Books by Brights
Candidate Without A Prayer: An Autobiography of a Jewish Atheist in the Bible Belt
Author: Herb Silverman
To Purchase: You may purchase this book in at least three ways: (1) Amazon on the Brights' Net at http://www.the-brights.net/funding/supportbrights/amazon.html; (2) via the author's web site; or (3) via the publisher's web site.
Why would a liberal, Yankee, Jewish atheist with four strikes against me, run for governor of the great state of South Carolina? It wasnít through blind ambition or unrealistic expectations, and certainly the devil didnít make me do it. There really was a method to my madness.
When I learned that our South Carolina Constitution prohibited atheists from becoming Governor, I thought this was an easily correctible anachronism. Not so. It took an eight-year battle that ended in a South Carolina Supreme Court victory, an experience that turned me from apathetic atheist (as most atheists are) to accidental activist. I helped organize the nontheistic movement, both locally and nationally, because I felt our secular community spent too much time arguing about labels (atheist, humanist, freethinker, Bright, etc.) and not enough time cooperating on issues that matter to all secular Americans.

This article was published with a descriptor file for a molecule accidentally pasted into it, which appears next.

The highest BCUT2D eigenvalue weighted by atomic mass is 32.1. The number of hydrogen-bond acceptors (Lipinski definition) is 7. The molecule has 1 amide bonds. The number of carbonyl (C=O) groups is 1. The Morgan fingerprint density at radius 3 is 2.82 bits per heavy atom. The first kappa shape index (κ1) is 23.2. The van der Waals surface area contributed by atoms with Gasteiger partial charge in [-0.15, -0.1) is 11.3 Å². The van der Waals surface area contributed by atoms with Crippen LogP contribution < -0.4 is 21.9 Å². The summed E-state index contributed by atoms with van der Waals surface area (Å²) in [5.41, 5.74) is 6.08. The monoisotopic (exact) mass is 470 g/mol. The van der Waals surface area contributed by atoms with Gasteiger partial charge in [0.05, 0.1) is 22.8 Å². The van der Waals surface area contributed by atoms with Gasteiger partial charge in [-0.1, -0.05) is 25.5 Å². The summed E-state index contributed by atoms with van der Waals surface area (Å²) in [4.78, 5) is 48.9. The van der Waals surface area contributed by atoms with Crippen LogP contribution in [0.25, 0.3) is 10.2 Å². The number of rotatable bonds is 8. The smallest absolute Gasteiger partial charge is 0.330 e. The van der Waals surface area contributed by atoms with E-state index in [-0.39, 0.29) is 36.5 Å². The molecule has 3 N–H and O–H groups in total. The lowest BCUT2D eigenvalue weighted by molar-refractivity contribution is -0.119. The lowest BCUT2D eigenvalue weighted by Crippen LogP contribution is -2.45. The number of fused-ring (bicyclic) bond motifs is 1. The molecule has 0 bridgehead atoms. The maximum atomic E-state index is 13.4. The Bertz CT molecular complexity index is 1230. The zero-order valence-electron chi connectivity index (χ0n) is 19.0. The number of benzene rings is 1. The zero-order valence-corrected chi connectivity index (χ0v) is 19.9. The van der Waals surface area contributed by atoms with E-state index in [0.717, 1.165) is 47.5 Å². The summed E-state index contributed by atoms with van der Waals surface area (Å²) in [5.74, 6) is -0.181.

In describing my journey from Orthodox Jew in Philadelphia to activist atheist in South Carolina, I try to make my points, philosophical or otherwise, with humor. Iím a serious person, but I donít take myself too seriously. I hope you will see the funny side of my serious stories and the serious side of my funny stories. People (quite understandably) ask my wife, Sharon, why she not only puts up with me, but also seems to like me, and she answers, ďBecause he makes me laugh a hundred times a day.Ē If you donít laugh while reading this book, blame Sharon, who told me you would.
About the Author
Herb Silverman is Distinguished Professor Emeritus in Mathematics at the College of Charleston and is founder and president the Secular Coalition for America. Herb has appeared in a number of debates, including one at the Oxford Union. He is an "On Faith" panelist for the Washington Post online and writes for the Huffington Post. He lives in Charleston, South Carolina, with his wife Sharon Fratepietro.